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  #1  
Old 04-23-2010, 12:12 PM
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Default UK candidates should sit for exams if they intend to apply for jobs in North America

The reason I bring this up is that we annually receive several dozen CVs from the UK and Ireland that list university credit. University credit is a complete non-starter at my company, and those CVs that indicate exemptions are given no consideration whatsoever. I imagine that this is the norm at other companies.

I'll admit that the likelihood of securing a position is remote unless you're a truly standout candidate, but there is absolutely no chance if you haven't sat for some sort of actuarial exam (Institute or otherwise).
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Old 11-12-2010, 04:11 PM
UKstudent UKstudent is offline
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Is there a reason for this policy at your company?

There is simply no reason why any student in the UK would take an actuarial exam by the Institute when they are getting exemptions from their university for the same exam. To go further ahead with the exams than the CT exams without any experience would be similar to having say 5 or 6 exams in the US but not having any experience and I question whether you would also hire such a person.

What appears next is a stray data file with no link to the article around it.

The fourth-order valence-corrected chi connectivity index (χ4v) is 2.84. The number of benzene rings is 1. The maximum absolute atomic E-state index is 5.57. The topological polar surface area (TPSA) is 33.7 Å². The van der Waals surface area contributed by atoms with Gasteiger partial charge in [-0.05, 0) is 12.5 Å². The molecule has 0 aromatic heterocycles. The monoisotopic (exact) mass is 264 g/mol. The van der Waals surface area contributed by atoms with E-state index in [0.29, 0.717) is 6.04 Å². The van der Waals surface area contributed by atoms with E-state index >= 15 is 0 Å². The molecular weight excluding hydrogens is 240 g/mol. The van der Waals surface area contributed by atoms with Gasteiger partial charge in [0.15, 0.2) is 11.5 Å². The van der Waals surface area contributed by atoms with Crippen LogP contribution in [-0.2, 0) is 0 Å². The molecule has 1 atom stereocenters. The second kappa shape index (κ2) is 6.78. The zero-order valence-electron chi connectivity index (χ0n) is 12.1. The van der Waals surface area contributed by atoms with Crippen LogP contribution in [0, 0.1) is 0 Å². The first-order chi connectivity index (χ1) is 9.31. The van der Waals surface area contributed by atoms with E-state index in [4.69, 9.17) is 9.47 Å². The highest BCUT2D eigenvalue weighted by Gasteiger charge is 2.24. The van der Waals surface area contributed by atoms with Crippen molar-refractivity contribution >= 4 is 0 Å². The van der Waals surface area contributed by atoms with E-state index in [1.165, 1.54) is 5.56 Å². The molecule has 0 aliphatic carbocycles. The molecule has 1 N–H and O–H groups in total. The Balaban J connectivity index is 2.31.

It would sound to me like you are unfairly discriminating against students from the UK. What is the difference between a student from the UK with exemptions due to a degree and a US student with a degree that has done the first 4 exams?

Last edited by UKstudent; 12-11-2010 at 02:53 AM..
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Old 11-12-2010, 04:19 PM
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Originally Posted by UKstudent View Post
It would sound to me like you are unfairly discriminating against student from the UK. What is the difference between a UK student with exemptions due to a degree and a US student with a degree that has done the first 4 exams?
Objective validation of knowledge. Sadly something you can trust teachers to do.
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  #4  
Old 11-12-2010, 04:22 PM
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What is the difference between a UK student with exemptions due to a degree and a US student with a degree that has done the first 4 exams?
1. Only one of the above has demonstrated an ability to pass actuarial exams.
2. Only one of the above has earned credit towards a U.S. designation, which of course is important in the U.S.